Corn futures are called 4 to 5 cents lower. Overnight trade at 6:30 am CDT was 4 1/2 to 5 cents lower. Outside markets are expected to weigh on corn futures. After recent losses in the stock market, Dow Jones futures were sharply lower again overnight. Big losses in crude oil and a strong rally in the dollar were noted overnight. USDA pegged planting progress at 93% complete and crop condition ratings improved to 71% good to excellent, up from 67% the previous week.

 

Soybean futures are called 10 to 12 cents lower. Overnight trade at 6:30 am CDT was 10 1/2 to 12 1/4 cents lower. Commodity markets were under pressure overnight by the expected sharp losses in the stock market. Dow Jones futures were sharply lower overnight as was crude oil while the dollar index rallied strongly. USDA reported planting progress on Monday afternoon at 53%, which is 4% below the five-year average. However, warmer and drier weather this week should help planting make good progress.

 

Wheat futures are called 4 to 5 cents higher. Overnight trade at 6:30 am CDT was 5 to 5 1/2 cents lower at the CBOT, 4 3/4 to 5 1/2 cents lower at the KCBT and 3 1/4 to 5 cents lower at the MGE. The sharp rally in the dollar and financial problems globally will weigh on wheat futures. Export demand is already sluggish and strength in the dollar will make U.S. wheat even less competitive on the global market. Spring wheat planting progress is running right on average at 91% complete and winter wheat condition ratings held at 66% good to excellent.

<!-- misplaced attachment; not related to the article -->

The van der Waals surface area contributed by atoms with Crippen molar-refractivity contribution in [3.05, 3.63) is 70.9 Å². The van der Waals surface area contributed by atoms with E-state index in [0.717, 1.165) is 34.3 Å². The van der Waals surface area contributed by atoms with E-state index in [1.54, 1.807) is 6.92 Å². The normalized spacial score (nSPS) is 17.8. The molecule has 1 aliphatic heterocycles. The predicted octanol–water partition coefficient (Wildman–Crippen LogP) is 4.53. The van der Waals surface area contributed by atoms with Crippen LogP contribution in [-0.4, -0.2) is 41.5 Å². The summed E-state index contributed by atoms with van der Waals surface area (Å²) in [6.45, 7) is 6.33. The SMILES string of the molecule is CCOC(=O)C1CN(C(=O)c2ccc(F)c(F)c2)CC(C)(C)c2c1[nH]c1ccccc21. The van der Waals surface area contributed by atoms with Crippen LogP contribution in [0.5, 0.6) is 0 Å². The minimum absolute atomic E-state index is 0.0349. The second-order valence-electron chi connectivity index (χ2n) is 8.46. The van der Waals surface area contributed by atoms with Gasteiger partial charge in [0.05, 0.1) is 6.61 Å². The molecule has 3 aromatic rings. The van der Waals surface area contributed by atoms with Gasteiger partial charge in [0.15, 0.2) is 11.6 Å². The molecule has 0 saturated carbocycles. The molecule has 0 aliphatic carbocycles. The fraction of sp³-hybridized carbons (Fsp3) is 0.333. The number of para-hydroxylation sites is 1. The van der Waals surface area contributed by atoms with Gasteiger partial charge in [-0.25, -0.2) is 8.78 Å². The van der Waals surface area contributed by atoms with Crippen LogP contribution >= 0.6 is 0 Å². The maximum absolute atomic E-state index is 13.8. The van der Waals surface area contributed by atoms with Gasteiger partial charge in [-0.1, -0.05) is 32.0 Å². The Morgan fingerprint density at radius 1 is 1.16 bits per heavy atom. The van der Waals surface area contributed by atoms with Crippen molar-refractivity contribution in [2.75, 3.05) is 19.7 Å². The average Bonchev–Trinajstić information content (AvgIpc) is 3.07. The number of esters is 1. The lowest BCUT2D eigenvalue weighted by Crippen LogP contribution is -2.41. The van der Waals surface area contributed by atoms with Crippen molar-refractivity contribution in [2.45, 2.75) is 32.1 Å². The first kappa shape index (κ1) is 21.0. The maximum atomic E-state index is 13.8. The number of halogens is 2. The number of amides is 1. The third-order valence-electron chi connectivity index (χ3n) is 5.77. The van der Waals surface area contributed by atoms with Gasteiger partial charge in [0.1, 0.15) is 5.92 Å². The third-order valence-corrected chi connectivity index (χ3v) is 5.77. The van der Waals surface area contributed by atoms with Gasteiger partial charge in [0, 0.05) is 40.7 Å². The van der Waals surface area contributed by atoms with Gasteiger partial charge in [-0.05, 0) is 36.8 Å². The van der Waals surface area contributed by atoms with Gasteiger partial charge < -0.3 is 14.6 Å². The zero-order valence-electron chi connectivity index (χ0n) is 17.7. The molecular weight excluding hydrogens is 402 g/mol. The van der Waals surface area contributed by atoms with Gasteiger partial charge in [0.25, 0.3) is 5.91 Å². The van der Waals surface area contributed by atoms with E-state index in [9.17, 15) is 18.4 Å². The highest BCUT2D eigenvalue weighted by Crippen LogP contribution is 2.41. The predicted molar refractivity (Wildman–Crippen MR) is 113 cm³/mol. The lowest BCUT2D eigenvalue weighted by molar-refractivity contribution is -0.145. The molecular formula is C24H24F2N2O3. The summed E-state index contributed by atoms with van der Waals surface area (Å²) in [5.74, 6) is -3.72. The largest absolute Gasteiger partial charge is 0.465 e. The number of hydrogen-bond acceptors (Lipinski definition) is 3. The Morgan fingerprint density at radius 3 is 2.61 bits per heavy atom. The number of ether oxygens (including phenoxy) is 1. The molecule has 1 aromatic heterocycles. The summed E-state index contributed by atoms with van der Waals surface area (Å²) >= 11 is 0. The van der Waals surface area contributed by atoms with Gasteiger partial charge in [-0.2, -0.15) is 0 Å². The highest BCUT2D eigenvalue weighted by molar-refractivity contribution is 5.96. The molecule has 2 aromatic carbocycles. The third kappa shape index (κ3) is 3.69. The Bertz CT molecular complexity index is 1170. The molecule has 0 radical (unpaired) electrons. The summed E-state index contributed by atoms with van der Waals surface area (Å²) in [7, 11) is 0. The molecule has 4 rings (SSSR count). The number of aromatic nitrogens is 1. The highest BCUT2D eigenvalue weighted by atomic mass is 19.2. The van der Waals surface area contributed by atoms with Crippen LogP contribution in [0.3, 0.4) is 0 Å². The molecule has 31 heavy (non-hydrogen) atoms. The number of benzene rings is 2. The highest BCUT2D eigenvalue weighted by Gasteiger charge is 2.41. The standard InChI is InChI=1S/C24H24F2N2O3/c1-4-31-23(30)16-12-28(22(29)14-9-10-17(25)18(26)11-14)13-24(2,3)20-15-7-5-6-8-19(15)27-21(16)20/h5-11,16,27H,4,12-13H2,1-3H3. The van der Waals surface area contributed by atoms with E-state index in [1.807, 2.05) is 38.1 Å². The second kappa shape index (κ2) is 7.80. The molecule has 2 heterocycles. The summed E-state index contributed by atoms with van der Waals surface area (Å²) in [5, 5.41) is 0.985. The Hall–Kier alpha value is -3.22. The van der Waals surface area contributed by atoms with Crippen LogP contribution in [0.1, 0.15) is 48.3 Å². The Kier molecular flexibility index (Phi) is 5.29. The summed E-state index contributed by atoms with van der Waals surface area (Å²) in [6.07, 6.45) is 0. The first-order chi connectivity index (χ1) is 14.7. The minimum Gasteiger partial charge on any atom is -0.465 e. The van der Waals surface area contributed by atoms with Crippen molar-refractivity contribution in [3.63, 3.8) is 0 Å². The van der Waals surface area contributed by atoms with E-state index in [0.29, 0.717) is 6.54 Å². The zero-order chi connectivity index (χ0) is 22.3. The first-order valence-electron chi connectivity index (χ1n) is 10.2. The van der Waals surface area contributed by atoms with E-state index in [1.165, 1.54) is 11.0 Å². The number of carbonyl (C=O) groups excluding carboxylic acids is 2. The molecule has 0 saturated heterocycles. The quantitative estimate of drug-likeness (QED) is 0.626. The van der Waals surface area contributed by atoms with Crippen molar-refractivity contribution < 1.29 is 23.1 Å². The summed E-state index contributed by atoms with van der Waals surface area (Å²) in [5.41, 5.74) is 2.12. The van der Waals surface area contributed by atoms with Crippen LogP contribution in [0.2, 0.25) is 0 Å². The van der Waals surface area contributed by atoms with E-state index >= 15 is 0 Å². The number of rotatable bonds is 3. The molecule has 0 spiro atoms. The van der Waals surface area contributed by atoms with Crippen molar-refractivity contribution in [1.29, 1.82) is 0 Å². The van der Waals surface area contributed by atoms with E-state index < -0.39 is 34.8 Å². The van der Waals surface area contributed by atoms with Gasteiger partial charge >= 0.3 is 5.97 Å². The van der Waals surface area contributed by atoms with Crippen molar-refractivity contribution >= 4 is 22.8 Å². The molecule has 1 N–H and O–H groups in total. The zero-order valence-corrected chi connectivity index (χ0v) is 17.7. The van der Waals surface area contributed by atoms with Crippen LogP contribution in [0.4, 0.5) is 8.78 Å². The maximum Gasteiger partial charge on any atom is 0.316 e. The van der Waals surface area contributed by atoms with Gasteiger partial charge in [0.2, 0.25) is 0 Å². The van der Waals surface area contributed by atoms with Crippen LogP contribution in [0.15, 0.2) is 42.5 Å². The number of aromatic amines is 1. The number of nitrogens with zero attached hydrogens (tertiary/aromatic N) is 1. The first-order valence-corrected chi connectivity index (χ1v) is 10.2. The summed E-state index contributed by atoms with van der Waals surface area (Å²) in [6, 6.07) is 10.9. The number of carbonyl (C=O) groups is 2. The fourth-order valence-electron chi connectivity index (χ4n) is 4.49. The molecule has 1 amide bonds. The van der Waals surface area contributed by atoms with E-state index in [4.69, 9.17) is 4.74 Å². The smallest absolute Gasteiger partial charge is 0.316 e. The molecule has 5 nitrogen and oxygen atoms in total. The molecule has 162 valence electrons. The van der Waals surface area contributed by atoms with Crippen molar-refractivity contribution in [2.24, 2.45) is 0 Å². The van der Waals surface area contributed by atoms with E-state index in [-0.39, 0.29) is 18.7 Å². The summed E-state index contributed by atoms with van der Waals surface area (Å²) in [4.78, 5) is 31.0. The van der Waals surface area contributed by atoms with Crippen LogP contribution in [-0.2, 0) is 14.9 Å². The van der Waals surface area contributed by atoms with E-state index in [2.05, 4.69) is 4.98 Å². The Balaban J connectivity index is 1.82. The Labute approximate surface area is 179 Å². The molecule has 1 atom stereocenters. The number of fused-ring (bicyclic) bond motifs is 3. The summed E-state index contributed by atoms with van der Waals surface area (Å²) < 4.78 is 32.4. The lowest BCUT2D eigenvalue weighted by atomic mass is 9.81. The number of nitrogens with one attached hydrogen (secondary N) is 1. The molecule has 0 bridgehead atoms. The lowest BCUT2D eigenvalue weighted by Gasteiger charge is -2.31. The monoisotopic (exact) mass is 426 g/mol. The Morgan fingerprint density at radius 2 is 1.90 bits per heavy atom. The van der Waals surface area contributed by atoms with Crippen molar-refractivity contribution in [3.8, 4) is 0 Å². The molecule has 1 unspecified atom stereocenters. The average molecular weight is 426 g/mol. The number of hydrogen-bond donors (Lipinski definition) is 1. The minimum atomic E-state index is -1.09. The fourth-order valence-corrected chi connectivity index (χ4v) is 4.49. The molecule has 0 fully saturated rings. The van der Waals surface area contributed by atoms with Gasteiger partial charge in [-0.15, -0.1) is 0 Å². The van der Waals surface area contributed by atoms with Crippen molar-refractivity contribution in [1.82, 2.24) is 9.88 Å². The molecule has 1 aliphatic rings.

Cattle futures are called steady to lower. Cash trade has not yet developed this week and cutouts were steady to only slightly lower on Monday. Cash trade could be steady this week as packer margins are favorable, although larger showlists in most states will likely limit any strength. But the futures market could be pressured by outside markets. The stock market is expected to be down strongly this morning and the dollar index was up sharply overnight.

 

Lean hog futures are called lower on the open. The weak tone in the cash market and outside market pressure are expected to weigh on hog futures. Export demand could be hurt by the sharp rally in the dollar. Dow Jones futures were sharply lower overnight, which is a bearish indicator for domestic demand. But losses could be limited by pork cutouts holding stable on Monday and ideas of tighter hog supplies this summer.